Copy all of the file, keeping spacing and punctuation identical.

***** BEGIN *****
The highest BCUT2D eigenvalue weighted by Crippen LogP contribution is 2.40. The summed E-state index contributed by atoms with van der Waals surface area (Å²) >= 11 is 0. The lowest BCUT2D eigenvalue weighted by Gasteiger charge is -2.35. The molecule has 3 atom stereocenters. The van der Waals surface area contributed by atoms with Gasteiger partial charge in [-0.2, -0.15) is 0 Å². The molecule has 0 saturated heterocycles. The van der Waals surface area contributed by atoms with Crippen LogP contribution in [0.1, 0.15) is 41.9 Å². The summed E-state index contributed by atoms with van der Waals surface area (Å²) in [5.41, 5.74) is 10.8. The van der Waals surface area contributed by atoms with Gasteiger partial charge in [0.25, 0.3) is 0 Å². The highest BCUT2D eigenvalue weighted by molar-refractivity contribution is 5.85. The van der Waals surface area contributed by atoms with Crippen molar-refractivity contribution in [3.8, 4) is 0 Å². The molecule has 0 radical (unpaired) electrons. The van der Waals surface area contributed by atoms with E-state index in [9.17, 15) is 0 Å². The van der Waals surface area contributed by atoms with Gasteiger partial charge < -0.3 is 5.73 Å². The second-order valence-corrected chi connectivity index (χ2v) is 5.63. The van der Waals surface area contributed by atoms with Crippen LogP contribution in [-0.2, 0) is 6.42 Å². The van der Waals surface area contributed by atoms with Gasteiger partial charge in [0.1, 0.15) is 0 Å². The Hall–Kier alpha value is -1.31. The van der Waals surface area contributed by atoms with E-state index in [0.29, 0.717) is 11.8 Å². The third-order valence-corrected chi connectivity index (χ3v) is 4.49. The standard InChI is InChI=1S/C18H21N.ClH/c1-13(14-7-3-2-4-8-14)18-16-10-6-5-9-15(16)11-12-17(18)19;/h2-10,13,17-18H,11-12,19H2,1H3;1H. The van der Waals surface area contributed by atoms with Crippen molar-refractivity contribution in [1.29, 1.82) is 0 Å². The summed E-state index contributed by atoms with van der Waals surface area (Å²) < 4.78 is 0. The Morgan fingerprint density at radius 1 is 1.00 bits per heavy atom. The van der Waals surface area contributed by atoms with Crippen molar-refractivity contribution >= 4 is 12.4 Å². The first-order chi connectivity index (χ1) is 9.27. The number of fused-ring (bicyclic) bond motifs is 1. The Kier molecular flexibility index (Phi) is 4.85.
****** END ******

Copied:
The highest BCUT2D eigenvalue weighted by Crippen LogP contribution is 2.40. The summed E-state index contributed by atoms with van der Waals surface area (Å²) >= 11 is 0. The lowest BCUT2D eigenvalue weighted by Gasteiger charge is -2.35. The molecule has 3 atom stereocenters. The van der Waals surface area contributed by atoms with Gasteiger partial charge in [-0.2, -0.15) is 0 Å². The molecule has 0 saturated heterocycles. The van der Waals surface area contributed by atoms with Crippen LogP contribution in [0.1, 0.15) is 41.9 Å². The summed E-state index contributed by atoms with van der Waals surface area (Å²) in [5.41, 5.74) is 10.8. The van der Waals surface area contributed by atoms with Gasteiger partial charge in [0.25, 0.3) is 0 Å². The highest BCUT2D eigenvalue weighted by molar-refractivity contribution is 5.85. The van der Waals surface area contributed by atoms with Crippen molar-refractivity contribution in [3.8, 4) is 0 Å². The molecule has 0 radical (unpaired) electrons. The van der Waals surface area contributed by atoms with E-state index in [9.17, 15) is 0 Å². The van der Waals surface area contributed by atoms with Gasteiger partial charge < -0.3 is 5.73 Å². The second-order valence-corrected chi connectivity index (χ2v) is 5.63. The van der Waals surface area contributed by atoms with Crippen LogP contribution in [-0.2, 0) is 6.42 Å². The van der Waals surface area contributed by atoms with Gasteiger partial charge in [0.1, 0.15) is 0 Å². The Hall–Kier alpha value is -1.31. The van der Waals surface area contributed by atoms with E-state index in [0.29, 0.717) is 11.8 Å². The third-order valence-corrected chi connectivity index (χ3v) is 4.49. The standard InChI is InChI=1S/C18H21N.ClH/c1-13(14-7-3-2-4-8-14)18-16-10-6-5-9-15(16)11-12-17(18)19;/h2-10,13,17-18H,11-12,19H2,1H3;1H. The van der Waals surface area contributed by atoms with Crippen molar-refractivity contribution in [1.29, 1.82) is 0 Å². The summed E-state index contributed by atoms with van der Waals surface area (Å²) < 4.78 is 0. The Morgan fingerprint density at radius 1 is 1.00 bits per heavy atom. The van der Waals surface area contributed by atoms with Crippen molar-refractivity contribution >= 4 is 12.4 Å². The first-order chi connectivity index (χ1) is 9.27. The number of fused-ring (bicyclic) bond motifs is 1. The Kier molecular flexibility index (Phi) is 4.85.